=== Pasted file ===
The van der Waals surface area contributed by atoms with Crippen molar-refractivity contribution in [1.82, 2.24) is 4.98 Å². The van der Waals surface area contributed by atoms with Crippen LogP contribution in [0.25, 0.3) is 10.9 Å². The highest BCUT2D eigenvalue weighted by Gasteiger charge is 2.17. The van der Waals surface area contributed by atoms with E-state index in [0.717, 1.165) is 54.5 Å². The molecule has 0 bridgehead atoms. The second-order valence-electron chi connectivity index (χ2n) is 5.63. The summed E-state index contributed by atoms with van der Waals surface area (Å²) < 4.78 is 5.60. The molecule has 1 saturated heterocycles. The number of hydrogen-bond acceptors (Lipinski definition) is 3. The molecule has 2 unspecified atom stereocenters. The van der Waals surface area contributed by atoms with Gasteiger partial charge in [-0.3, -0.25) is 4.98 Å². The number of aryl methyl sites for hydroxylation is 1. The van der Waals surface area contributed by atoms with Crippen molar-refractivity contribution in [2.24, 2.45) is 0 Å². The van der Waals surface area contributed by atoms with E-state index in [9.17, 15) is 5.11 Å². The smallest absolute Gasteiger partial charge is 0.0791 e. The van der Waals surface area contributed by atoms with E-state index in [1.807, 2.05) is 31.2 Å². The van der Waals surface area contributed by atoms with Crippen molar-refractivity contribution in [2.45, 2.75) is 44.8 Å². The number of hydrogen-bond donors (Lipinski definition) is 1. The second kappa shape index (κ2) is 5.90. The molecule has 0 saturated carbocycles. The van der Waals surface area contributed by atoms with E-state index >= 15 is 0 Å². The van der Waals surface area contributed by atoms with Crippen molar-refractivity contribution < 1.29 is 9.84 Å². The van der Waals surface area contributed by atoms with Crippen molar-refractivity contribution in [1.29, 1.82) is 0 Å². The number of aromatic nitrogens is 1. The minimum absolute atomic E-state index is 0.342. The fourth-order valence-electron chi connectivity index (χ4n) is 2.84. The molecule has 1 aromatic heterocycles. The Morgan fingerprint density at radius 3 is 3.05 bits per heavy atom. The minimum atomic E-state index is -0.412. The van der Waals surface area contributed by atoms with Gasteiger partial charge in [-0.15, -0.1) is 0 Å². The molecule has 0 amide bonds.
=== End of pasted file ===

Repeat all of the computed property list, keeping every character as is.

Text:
The van der Waals surface area contributed by atoms with Crippen molar-refractivity contribution in [1.82, 2.24) is 4.98 Å². The van der Waals surface area contributed by atoms with Crippen LogP contribution in [0.25, 0.3) is 10.9 Å². The highest BCUT2D eigenvalue weighted by Gasteiger charge is 2.17. The van der Waals surface area contributed by atoms with E-state index in [0.717, 1.165) is 54.5 Å². The molecule has 0 bridgehead atoms. The second-order valence-electron chi connectivity index (χ2n) is 5.63. The summed E-state index contributed by atoms with van der Waals surface area (Å²) < 4.78 is 5.60. The molecule has 1 saturated heterocycles. The number of hydrogen-bond acceptors (Lipinski definition) is 3. The molecule has 2 unspecified atom stereocenters. The van der Waals surface area contributed by atoms with Gasteiger partial charge in [-0.3, -0.25) is 4.98 Å². The number of aryl methyl sites for hydroxylation is 1. The van der Waals surface area contributed by atoms with Crippen molar-refractivity contribution in [2.24, 2.45) is 0 Å². The van der Waals surface area contributed by atoms with E-state index in [9.17, 15) is 5.11 Å². The smallest absolute Gasteiger partial charge is 0.0791 e. The van der Waals surface area contributed by atoms with E-state index in [1.807, 2.05) is 31.2 Å². The van der Waals surface area contributed by atoms with Crippen molar-refractivity contribution in [2.45, 2.75) is 44.8 Å². The number of hydrogen-bond donors (Lipinski definition) is 1. The second kappa shape index (κ2) is 5.90. The molecule has 0 saturated carbocycles. The van der Waals surface area contributed by atoms with E-state index >= 15 is 0 Å². The van der Waals surface area contributed by atoms with Crippen molar-refractivity contribution < 1.29 is 9.84 Å². The van der Waals surface area contributed by atoms with Crippen molar-refractivity contribution in [1.29, 1.82) is 0 Å². The number of aromatic nitrogens is 1. The minimum absolute atomic E-state index is 0.342. The fourth-order valence-electron chi connectivity index (χ4n) is 2.84. The molecule has 1 aromatic heterocycles. The Morgan fingerprint density at radius 3 is 3.05 bits per heavy atom. The minimum atomic E-state index is -0.412. The van der Waals surface area contributed by atoms with Gasteiger partial charge in [-0.15, -0.1) is 0 Å². The molecule has 0 amide bonds.